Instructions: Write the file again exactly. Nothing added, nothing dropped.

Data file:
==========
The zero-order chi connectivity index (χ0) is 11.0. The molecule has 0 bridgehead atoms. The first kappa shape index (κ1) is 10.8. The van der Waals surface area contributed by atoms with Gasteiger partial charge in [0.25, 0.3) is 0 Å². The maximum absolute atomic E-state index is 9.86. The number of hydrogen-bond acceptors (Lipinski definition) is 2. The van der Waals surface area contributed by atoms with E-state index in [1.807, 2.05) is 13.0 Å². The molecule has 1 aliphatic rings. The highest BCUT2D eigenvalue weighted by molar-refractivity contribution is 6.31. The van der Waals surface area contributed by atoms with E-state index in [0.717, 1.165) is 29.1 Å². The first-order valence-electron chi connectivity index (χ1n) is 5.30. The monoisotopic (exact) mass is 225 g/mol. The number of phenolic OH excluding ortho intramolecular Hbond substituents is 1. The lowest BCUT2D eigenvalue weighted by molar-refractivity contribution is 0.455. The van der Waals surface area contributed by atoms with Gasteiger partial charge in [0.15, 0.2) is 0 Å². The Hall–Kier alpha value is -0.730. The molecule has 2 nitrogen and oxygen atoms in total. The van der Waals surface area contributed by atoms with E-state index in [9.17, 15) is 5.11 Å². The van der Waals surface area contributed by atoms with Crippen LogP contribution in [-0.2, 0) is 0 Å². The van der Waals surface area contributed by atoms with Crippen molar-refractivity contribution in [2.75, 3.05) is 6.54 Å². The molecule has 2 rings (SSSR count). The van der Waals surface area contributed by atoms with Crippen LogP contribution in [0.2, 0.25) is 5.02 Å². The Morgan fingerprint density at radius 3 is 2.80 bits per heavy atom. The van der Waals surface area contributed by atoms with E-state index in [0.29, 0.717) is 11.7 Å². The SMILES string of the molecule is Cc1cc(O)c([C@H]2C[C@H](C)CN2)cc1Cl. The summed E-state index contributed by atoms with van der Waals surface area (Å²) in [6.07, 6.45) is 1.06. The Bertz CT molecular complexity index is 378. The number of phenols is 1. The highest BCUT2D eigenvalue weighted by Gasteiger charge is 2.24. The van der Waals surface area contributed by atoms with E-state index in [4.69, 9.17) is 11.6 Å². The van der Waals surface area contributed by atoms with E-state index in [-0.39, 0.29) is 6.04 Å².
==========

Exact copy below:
The zero-order chi connectivity index (χ0) is 11.0. The molecule has 0 bridgehead atoms. The first kappa shape index (κ1) is 10.8. The van der Waals surface area contributed by atoms with Gasteiger partial charge in [0.25, 0.3) is 0 Å². The maximum absolute atomic E-state index is 9.86. The number of hydrogen-bond acceptors (Lipinski definition) is 2. The van der Waals surface area contributed by atoms with E-state index in [1.807, 2.05) is 13.0 Å². The molecule has 1 aliphatic rings. The highest BCUT2D eigenvalue weighted by molar-refractivity contribution is 6.31. The van der Waals surface area contributed by atoms with E-state index in [0.717, 1.165) is 29.1 Å². The first-order valence-electron chi connectivity index (χ1n) is 5.30. The monoisotopic (exact) mass is 225 g/mol. The number of phenolic OH excluding ortho intramolecular Hbond substituents is 1. The lowest BCUT2D eigenvalue weighted by molar-refractivity contribution is 0.455. The van der Waals surface area contributed by atoms with Gasteiger partial charge in [0.15, 0.2) is 0 Å². The Hall–Kier alpha value is -0.730. The molecule has 2 nitrogen and oxygen atoms in total. The van der Waals surface area contributed by atoms with E-state index in [9.17, 15) is 5.11 Å². The van der Waals surface area contributed by atoms with Crippen LogP contribution in [-0.2, 0) is 0 Å². The van der Waals surface area contributed by atoms with Crippen molar-refractivity contribution in [2.75, 3.05) is 6.54 Å². The molecule has 2 rings (SSSR count). The van der Waals surface area contributed by atoms with Crippen LogP contribution in [0.2, 0.25) is 5.02 Å². The Morgan fingerprint density at radius 3 is 2.80 bits per heavy atom. The van der Waals surface area contributed by atoms with E-state index in [0.29, 0.717) is 11.7 Å². The SMILES string of the molecule is Cc1cc(O)c([C@H]2C[C@H](C)CN2)cc1Cl. The summed E-state index contributed by atoms with van der Waals surface area (Å²) in [6.07, 6.45) is 1.06. The Bertz CT molecular complexity index is 378. The number of phenols is 1. The highest BCUT2D eigenvalue weighted by Gasteiger charge is 2.24. The van der Waals surface area contributed by atoms with E-state index in [4.69, 9.17) is 11.6 Å². The van der Waals surface area contributed by atoms with E-state index in [-0.39, 0.29) is 6.04 Å².